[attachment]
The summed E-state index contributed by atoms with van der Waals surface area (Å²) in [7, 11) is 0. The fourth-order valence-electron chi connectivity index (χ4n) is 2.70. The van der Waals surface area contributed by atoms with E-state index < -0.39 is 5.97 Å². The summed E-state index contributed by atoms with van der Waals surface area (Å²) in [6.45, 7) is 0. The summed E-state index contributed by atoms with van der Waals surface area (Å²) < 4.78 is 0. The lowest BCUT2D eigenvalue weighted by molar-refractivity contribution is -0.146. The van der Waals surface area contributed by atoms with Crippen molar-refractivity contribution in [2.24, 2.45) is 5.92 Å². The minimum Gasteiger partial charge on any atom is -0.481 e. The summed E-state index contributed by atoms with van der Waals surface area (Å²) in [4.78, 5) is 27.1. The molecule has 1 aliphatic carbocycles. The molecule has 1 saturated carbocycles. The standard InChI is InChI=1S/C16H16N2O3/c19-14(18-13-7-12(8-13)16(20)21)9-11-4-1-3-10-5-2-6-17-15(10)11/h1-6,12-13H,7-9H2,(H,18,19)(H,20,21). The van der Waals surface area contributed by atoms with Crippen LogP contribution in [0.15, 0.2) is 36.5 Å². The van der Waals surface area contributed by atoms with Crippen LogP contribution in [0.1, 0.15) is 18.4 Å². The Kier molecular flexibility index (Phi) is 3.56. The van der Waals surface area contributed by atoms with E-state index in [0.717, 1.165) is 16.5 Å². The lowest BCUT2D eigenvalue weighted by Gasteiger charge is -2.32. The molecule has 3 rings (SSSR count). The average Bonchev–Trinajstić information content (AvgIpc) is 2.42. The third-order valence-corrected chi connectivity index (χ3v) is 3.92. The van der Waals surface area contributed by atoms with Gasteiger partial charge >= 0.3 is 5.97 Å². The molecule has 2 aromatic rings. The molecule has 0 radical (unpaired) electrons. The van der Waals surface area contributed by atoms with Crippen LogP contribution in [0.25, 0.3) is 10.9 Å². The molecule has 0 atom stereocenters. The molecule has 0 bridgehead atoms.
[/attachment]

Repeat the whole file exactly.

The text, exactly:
The summed E-state index contributed by atoms with van der Waals surface area (Å²) in [7, 11) is 0. The fourth-order valence-electron chi connectivity index (χ4n) is 2.70. The van der Waals surface area contributed by atoms with E-state index < -0.39 is 5.97 Å². The summed E-state index contributed by atoms with van der Waals surface area (Å²) in [6.45, 7) is 0. The summed E-state index contributed by atoms with van der Waals surface area (Å²) < 4.78 is 0. The lowest BCUT2D eigenvalue weighted by molar-refractivity contribution is -0.146. The van der Waals surface area contributed by atoms with Crippen molar-refractivity contribution in [2.24, 2.45) is 5.92 Å². The minimum Gasteiger partial charge on any atom is -0.481 e. The summed E-state index contributed by atoms with van der Waals surface area (Å²) in [4.78, 5) is 27.1. The molecule has 1 aliphatic carbocycles. The molecule has 1 saturated carbocycles. The standard InChI is InChI=1S/C16H16N2O3/c19-14(18-13-7-12(8-13)16(20)21)9-11-4-1-3-10-5-2-6-17-15(10)11/h1-6,12-13H,7-9H2,(H,18,19)(H,20,21). The van der Waals surface area contributed by atoms with Crippen LogP contribution in [0.15, 0.2) is 36.5 Å². The van der Waals surface area contributed by atoms with Crippen LogP contribution in [0.1, 0.15) is 18.4 Å². The Kier molecular flexibility index (Phi) is 3.56. The van der Waals surface area contributed by atoms with E-state index in [0.717, 1.165) is 16.5 Å². The lowest BCUT2D eigenvalue weighted by Gasteiger charge is -2.32. The molecule has 3 rings (SSSR count). The average Bonchev–Trinajstić information content (AvgIpc) is 2.42. The third-order valence-corrected chi connectivity index (χ3v) is 3.92. The van der Waals surface area contributed by atoms with Gasteiger partial charge >= 0.3 is 5.97 Å². The molecule has 2 aromatic rings. The molecule has 0 radical (unpaired) electrons. The van der Waals surface area contributed by atoms with Crippen LogP contribution in [0.25, 0.3) is 10.9 Å². The molecule has 0 atom stereocenters. The molecule has 0 bridgehead atoms.